When it comes to marketing, content is king – but distribution is queen and the right channel matters. Smart marketers know to go where their target audience lives, learns and connects online. In the U.S. alone, 230 million people consume social media – and the competition for eyeballs is fierce, to say the least. TikTok is the it-app. Instagram wants its Reels to be the vanguard of viral video tomorrow. Or, wait, will it be YouTube’s Shorts? Or Bytes? Knowing which content belongs where is key to brand awareness and conversion.
We don’t have a crystal ball, but we do know a few things for sure:
- Online video consumption is incredibly popular—232 million digital video viewers just in the U.S., in fact.
- Video sharing is widely used not only to entertain, but to educate and inform. For example, healthcare providers now use short-form videos to convey accurate information to communities at a scale it would not otherwise reach.
- Digital video penetration in the U.S. is projected to reach almost 84% in 2021, according to Statista.
What’s more, people are spending over 3 hours each day on their smartphones, up nearly 23 minutes for the average U.S. adult year-over-year, according to eMarketer. And these same users spend 38% of their mobile app time on social networking and music apps, per Statista. So, is your target audience on TikTok? Possibly. Will they adopt Instagram Reels? Maybe. Where should you invest your ad dollars? That’s a larger discussion.
And as you weigh your options, here’s our perspective on each of these video-sharing platforms:
TikTok is the current king of video-sharing apps.
Downloaded over 2 billion times worldwide, TikTok reaches over 150 markets in 75 languages with over 800 million active monthly users. Of those, it’s estimated 85 million are in the U.S. with a 3:2 female-to-male ratio. Users skew heavily toward Gen Z, with those aged 13 - 24 accounting for 69% of the user base. In June alone, the app was downloaded 87 million times (7.5 million in the U.S.) – more than 52% increase from June 2019. Not only are people installing the app, they are devouring it. ByteDance, TikTok’s China-based owner, has said U.S. users open the app eight times a day and that individual sessions last about 4.9 minutes—longer than user sessions on Facebook, Instagram and Snapchat.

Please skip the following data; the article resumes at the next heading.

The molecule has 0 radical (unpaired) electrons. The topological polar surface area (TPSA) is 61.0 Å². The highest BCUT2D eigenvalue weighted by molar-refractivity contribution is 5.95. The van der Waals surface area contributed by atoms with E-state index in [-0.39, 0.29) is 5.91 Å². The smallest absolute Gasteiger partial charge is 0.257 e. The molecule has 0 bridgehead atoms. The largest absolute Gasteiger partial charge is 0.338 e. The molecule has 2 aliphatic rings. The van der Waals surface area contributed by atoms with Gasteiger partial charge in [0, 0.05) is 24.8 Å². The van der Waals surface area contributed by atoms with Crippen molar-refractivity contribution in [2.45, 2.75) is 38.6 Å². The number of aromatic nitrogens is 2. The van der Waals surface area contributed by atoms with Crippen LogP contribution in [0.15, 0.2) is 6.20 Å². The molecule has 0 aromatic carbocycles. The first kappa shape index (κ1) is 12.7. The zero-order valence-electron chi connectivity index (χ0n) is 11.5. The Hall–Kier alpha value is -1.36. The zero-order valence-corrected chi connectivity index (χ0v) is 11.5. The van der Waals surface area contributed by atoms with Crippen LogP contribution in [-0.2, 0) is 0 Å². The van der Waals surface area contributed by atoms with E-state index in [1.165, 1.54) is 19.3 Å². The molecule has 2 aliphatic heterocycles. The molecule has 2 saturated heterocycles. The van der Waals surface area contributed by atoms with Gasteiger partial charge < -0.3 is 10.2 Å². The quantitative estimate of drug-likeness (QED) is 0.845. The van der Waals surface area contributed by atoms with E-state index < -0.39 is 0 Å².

You might have heard, back in April, about the TikTok videos of dancing nurses that went viral. They showed the authentically human (and fun) side of a challenging profession working in an unprecedented time. Sharing authentic and engaging experiences is the core purpose of the platform and how influencers have built robust online communities that drive brand awareness.
But TikTok is not all song and dance. India recently banned it after a claiming China was stealing user data in an unauthorized manner. As recent as this morning, the White House is ordering a ban on U.S. firms conducting business with TikTok, effective in 45 days. For now, this popular app is working to please both consumers and global politics, but time will tell if TikTok can weather the storm. In the meantime, we recommend brand marketers review all their options.
Instagram Reels offers a similar, creator-friendly alternative.
Instagram Reels is Facebook’s answer to TikTok and a bit of a copycat but, not to be outdone, it boasts enviable and instant direct access to Instagram’s more than 1 billion monthly users, 130 million in the U.S. And while Facebook is facing political hurdles of its own, they may be lesser than the politics facing TikTok. Reels, like TikTok, allows users to create 15-second video clips and share them with the aim of going viral. Users access Reels right inside the Instagram app and from there the experience is a lot like TikTok. Facebook first tested Reels in Brazil last fall, rolling it out to more than 50 countries, including the US, this summer.
According to SproutSocial, Instagram is the most important social media channel for influencer marketing, followed by YouTube. We are watching closely as Reels leverages this social powerhouse to take it to the next level. So far, what we’ve seen in the platform is a lot of people uploading old TikToks onto Reels – an account reached almost 80,000 followers with only a little over 700 posts—and it’s been only two days since the official launch. Definitely something to watch.
Byte feels like TikTok’s toddler brother.
Byte is another short-form video platform by the developer of the now-defunct Vine. It’s got a fan base nostalgic for Vine, but we aren’t so sure if it can take on the likes of TikTok or Reels. Unlike TikTok’s 15 – 60 second timeframe, Byte is banking on the Vine-like 6-second loop. We don’t think it has the potential staying power to take on TikTok that Reels has, but we’re keeping a close eye on it.
YouTube Shorts is not short on potential.
YouTube is expected to launch its own response to TikTok later this year as a feature – you guessed it - right inside its mobile app. We are closely monitoring development, as the power of Google, YouTube’s owner, is one to behold. Instagram and YouTube will be a fun battle to watch, for sure – both fighting for their own value in the Influencer Marketing space.
Digital advertising is never boring, and we love nothing more than to talk shop. What’s your take? Share your opinions and comments here or drop us a line if you want to learn more about how the team at Tessellati leverages video to promote brands on a wide range of channels.